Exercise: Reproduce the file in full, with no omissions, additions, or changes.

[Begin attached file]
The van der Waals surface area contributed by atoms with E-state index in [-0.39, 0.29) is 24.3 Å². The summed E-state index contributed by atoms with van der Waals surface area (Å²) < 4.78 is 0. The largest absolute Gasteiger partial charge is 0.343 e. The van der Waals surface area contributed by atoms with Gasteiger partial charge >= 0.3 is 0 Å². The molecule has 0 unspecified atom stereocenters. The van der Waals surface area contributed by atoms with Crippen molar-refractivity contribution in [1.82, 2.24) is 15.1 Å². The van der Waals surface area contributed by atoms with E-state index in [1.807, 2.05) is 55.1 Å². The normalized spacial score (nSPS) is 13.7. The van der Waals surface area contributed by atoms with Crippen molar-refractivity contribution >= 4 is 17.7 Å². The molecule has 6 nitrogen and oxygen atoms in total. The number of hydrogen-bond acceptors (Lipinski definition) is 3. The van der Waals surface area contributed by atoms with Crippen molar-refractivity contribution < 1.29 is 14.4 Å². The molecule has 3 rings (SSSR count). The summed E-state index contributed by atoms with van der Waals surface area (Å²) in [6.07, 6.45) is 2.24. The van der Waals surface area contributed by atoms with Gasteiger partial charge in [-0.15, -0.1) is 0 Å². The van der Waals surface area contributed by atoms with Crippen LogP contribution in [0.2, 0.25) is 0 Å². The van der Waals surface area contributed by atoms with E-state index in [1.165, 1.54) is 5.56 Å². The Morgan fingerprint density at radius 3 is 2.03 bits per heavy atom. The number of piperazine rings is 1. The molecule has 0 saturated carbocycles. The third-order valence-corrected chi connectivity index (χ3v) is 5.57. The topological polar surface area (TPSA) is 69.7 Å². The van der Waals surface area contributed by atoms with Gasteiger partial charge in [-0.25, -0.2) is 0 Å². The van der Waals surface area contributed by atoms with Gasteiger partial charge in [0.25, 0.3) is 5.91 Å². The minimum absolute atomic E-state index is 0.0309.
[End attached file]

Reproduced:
The van der Waals surface area contributed by atoms with E-state index in [-0.39, 0.29) is 24.3 Å². The summed E-state index contributed by atoms with van der Waals surface area (Å²) < 4.78 is 0. The largest absolute Gasteiger partial charge is 0.343 e. The van der Waals surface area contributed by atoms with Gasteiger partial charge >= 0.3 is 0 Å². The molecule has 0 unspecified atom stereocenters. The van der Waals surface area contributed by atoms with Crippen molar-refractivity contribution in [1.82, 2.24) is 15.1 Å². The van der Waals surface area contributed by atoms with E-state index in [1.807, 2.05) is 55.1 Å². The normalized spacial score (nSPS) is 13.7. The van der Waals surface area contributed by atoms with Crippen molar-refractivity contribution >= 4 is 17.7 Å². The molecule has 6 nitrogen and oxygen atoms in total. The number of hydrogen-bond acceptors (Lipinski definition) is 3. The van der Waals surface area contributed by atoms with Crippen molar-refractivity contribution < 1.29 is 14.4 Å². The molecule has 3 rings (SSSR count). The summed E-state index contributed by atoms with van der Waals surface area (Å²) in [6.07, 6.45) is 2.24. The van der Waals surface area contributed by atoms with Gasteiger partial charge in [-0.15, -0.1) is 0 Å². The van der Waals surface area contributed by atoms with Crippen LogP contribution in [0.2, 0.25) is 0 Å². The van der Waals surface area contributed by atoms with E-state index in [1.165, 1.54) is 5.56 Å². The Morgan fingerprint density at radius 3 is 2.03 bits per heavy atom. The number of piperazine rings is 1. The molecule has 0 saturated carbocycles. The third-order valence-corrected chi connectivity index (χ3v) is 5.57. The topological polar surface area (TPSA) is 69.7 Å². The van der Waals surface area contributed by atoms with Gasteiger partial charge in [-0.25, -0.2) is 0 Å². The van der Waals surface area contributed by atoms with Gasteiger partial charge in [0.25, 0.3) is 5.91 Å². The minimum absolute atomic E-state index is 0.0309.